The tendon normally splits into two slips once it passes through the plantar calcaneonavicular ligament from the inferior side. The superior slip then further most of the time inserts into the navicular bone while other times it may often insert into the medial cuneiform.
The deeper slip further divides into two different slip that individually inserts into the metatarsals 2 and 4 through the plantar surface and the other one into the medial cuneiform.
The Tibialis posterior muscle main action is the inversion of the foot, supination of the foot along with plantar flexes of the ankle, and adduction of the foot.
The Tibial Posterior Nerve is innervated by L4 and L5 Tibial Nerve.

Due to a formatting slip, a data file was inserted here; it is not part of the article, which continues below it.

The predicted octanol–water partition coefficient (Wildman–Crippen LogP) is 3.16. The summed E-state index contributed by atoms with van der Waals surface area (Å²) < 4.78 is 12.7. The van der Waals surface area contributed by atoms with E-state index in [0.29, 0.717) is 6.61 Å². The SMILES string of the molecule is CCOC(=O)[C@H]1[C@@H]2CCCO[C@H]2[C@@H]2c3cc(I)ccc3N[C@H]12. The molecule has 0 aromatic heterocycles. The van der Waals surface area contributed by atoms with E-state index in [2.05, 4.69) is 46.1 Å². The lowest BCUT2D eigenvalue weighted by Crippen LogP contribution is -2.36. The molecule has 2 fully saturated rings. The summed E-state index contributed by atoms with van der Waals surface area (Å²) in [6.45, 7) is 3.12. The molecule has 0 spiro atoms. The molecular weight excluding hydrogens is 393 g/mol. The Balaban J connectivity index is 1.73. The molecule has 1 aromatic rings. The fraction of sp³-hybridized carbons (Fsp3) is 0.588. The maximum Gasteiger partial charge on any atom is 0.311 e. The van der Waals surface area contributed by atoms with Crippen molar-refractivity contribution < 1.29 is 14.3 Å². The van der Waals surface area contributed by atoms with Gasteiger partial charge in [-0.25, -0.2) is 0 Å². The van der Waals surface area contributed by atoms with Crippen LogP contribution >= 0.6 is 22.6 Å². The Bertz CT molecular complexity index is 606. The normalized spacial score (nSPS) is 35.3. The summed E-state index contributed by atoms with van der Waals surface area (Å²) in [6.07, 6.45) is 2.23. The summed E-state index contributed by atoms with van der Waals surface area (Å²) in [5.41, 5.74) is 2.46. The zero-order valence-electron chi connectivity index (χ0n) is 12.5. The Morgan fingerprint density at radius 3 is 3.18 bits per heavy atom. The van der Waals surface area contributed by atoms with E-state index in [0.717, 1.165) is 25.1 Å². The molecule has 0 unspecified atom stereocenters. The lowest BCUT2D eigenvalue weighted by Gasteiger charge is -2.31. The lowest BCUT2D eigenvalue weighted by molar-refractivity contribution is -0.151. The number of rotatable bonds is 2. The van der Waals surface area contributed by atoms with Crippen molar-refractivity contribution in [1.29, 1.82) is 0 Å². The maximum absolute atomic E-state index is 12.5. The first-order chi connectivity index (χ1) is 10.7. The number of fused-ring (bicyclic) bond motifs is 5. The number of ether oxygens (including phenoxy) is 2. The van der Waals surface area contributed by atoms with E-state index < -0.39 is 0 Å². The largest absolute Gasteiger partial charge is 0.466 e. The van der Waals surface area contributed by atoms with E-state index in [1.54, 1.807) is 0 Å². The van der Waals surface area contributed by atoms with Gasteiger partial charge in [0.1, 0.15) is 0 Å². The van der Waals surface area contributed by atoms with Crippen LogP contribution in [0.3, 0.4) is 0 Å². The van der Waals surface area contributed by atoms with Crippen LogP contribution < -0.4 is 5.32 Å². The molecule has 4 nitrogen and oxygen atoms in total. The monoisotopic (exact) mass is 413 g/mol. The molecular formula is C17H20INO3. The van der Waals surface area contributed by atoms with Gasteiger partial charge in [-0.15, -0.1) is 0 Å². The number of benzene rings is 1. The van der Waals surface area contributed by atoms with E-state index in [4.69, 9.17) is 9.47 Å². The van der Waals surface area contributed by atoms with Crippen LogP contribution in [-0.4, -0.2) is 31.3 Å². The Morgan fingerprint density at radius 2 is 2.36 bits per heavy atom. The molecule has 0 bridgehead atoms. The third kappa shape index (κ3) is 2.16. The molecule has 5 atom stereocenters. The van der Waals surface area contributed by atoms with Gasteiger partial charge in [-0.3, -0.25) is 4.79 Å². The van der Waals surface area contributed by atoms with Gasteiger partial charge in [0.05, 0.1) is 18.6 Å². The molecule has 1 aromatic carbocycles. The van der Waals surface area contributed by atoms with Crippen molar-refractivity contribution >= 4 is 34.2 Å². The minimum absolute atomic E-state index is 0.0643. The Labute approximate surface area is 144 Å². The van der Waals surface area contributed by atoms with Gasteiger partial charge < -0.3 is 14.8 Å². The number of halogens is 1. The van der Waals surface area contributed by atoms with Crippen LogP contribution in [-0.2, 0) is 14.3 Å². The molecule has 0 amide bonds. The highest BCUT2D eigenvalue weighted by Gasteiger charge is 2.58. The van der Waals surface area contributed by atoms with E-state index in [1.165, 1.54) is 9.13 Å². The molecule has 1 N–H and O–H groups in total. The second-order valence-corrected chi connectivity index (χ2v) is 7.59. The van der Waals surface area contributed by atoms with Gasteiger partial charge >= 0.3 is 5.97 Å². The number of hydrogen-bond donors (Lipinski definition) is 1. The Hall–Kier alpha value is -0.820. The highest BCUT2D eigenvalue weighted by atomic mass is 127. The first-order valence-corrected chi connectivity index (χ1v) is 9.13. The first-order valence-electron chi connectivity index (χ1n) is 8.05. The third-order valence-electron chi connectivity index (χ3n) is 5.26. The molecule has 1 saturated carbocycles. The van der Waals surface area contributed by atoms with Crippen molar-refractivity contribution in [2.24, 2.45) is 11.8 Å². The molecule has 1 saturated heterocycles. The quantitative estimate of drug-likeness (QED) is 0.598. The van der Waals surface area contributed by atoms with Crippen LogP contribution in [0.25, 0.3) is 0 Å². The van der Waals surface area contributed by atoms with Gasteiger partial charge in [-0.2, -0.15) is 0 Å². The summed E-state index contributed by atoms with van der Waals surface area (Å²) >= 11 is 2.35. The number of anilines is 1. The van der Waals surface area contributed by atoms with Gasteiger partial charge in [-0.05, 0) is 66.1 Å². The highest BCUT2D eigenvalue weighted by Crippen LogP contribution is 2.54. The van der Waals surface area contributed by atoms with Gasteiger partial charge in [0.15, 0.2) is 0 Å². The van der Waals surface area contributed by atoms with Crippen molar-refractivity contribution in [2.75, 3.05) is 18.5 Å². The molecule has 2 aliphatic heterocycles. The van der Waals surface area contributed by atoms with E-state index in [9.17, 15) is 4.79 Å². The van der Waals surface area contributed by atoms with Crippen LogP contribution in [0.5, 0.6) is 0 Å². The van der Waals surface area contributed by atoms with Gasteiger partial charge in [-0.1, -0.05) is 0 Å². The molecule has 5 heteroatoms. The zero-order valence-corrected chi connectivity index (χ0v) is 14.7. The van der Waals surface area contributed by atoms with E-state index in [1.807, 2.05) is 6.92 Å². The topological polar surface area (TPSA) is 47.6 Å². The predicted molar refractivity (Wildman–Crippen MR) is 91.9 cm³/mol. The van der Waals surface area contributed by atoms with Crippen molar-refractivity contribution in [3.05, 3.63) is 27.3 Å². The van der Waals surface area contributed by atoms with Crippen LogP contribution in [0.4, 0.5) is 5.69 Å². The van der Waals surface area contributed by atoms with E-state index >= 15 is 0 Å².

The posterior tubular artery along with the muscular branches of the sural and peroneal provides the arterial or blood supply to the tibialis posterior muscle.
Tibialis Posterior Pictures
Tibialis Posterior Muscle Pain
The pain in the tibialis posterior muscle may initiate in the back of the lower leg, just above the heel or it may radiate further towards the heel and at the bottom of the foot. Some persons may experience the pain in the calf as well. This is because the muscle tendons attach to various bones present in the middle foot area while surrounding the inside of the heel.
The pain in the tibialis posterior muscles may be caused due to various activities like running or walking on the uneven surfaces, wearing improper footwear like worn shoes or sandals that pushes the foot inwards. The muscular pain is often experienced by athletes and sportspersons.
Tibialis Posterior dysfunction